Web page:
Birdie has questions for God. For starters, why couldn’t God roll history back to September 10, 2001, and fix things—so the next day was an ordinary sunny day and not the devastating lead-in to two wars? Daddy has already been to Iraq twice. Now he’s going again, and Birdie is sure he’ll die. At the very least, she won’t see him again for a year, and everything will not be OK. (Why do grown-ups lie?) To save money, she, Mom, and baby Billy have moved to Gran’s, where shy Birdie must attend a new school, and no one but bossy Alicia Marie Suggs welcomes her.
Birdie has questions for God. For starters, why couldn’t God roll history back to September 10, 2001, and fix things—so the next day was an ordinary sunny day and not the devastating lead-in to two wars? Daddy has already been to Iraq twice. Now he’s going again, and Birdie is sure he’ll die. At the very least, she won’t see him again for a year, and everything will not be OK. (Why do grown-ups lie?) To save money, she, Mom, and baby Billy have moved to Gran’s, where shy Birdie must attend a new school, and no one but bossy Alicia Marie Suggs welcomes her. Doesn’t God remember how hard it was for Birdie to make friends at Bible Camp? Counselor Ron taught about Judgment there—and the right way to believe. Has Birdie been praying wrong? Why else would God break their bargain? Readers of all faiths and backgrounds, especially children of military families, will identify with and root for the unforgettable Birdie, given inimitable voice by a master storyteller.
In a poignant and unflinching new realistic novel from the Newbery Medal–winning author of Bridge to Terabithia, a ten-year-old girl makes a deal with God for her father’s safe return from the Iraq War.
- Candlewick Press
- October 2021
- 240 Pages
“As her protagonist copes first with the move and then with her crisis of faith, Paterson rounds the story with specific physical details (as well as skillfully deploying an omniscient narrator) and depicts the character’s emotional arc with authenticity and empathy.”-The Horn Book
“Paterson’s writing is smooth and nuanced. . . Lovely prose and an intriguing family situation.”-Kirkus Reviews
The Time of No Goodbyes
It wasn’t until the volunteers from the Lions Club had left and they stood in the empty apartment looking at nothing that Birdie realized her bicycle was gone. The sofa, the kitchen table and chairs, all the beds—even the TV—had been carried to the truck. Daddy had finished stuffing the trunk of the Subaru and the tiny U-Haul trailer with all the boxes and baby furniture when she thought of it.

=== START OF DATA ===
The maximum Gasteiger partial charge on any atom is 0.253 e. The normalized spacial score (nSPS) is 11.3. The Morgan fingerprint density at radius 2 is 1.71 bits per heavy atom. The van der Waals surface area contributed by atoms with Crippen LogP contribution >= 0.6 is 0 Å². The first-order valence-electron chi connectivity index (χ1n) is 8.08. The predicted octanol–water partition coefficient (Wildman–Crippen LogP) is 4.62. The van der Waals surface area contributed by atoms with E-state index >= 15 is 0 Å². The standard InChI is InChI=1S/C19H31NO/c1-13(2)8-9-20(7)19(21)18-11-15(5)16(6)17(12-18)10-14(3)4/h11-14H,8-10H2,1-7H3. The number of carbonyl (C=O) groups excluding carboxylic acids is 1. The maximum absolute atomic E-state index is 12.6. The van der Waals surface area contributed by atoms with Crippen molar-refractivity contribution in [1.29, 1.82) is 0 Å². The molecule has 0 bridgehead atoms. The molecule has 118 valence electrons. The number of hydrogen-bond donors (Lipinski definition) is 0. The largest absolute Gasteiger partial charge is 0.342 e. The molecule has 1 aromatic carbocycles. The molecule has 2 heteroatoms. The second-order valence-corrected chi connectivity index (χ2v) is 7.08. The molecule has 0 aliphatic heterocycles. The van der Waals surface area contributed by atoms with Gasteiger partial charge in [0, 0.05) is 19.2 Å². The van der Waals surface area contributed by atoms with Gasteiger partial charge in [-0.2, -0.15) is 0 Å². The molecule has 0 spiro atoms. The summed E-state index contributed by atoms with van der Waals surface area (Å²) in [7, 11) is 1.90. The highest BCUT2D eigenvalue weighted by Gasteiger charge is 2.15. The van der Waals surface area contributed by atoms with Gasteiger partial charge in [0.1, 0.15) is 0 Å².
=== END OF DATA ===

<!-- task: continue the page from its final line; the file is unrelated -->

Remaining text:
“Mom! Those guys stole my bike!”
“Oh, Birdie. No one stole your bike.”
“Then where is it? Daddy didn’t put it in the car or in the U-Haul. You gotta call them. Tell them to bring it back! Now!”
“We can’t do that, sweetie.” Mom sighed. She’d been doing a lot of sighing lately, and it wasn’t her style. “I’m sorry. I should have told you, but it’s been hard to think straight, and they were so thrilled to get a bike. They said bikes always do well in their summer sale.”
“But it’s my bike!”
“There was just no room, either in the car or the U-Haul . . . Did you know everything they make from the sale goes to help blind people?”
As if that would make it okay.
“It was really too small for you,” Daddy chimed in. “We need to get you a new one, a regular-size one.” He studied Birdie’s grim expression. “I promise.”
“As soon as we can afford it,” Mom said. Like never.
It was downhill from there. Birdie hardly spoke in the car on the way north even though Daddy was sitting in the back seat, too. The passenger-side front seat was piled to the roof with stuff, which meant that some grown-up had to sit in back. “Your mom’s the better driver,” he said as he climbed in with Birdie and Billy.
She was sure that before Billy was born, Daddy used to drive a lot, and he never sat in the back even when he wasn’t driving. She should have been happy he was in the back, but Baby Billy’s car seat was plunk in the middle—right between them—and even if she felt like talking, which she certainly did not at the moment, how could she talk to Daddy across the stomach of a six-month-old baby who cried a lot and wouldn’t even go to sleep in a moving car?
It was a known fact that every normal baby in the world just naturally passed out as soon as a car was shifted into drive and began to move. “I think something must be wrong with your brother,” Melanie had said when Birdie complained to her friends that Billy never slept in the car.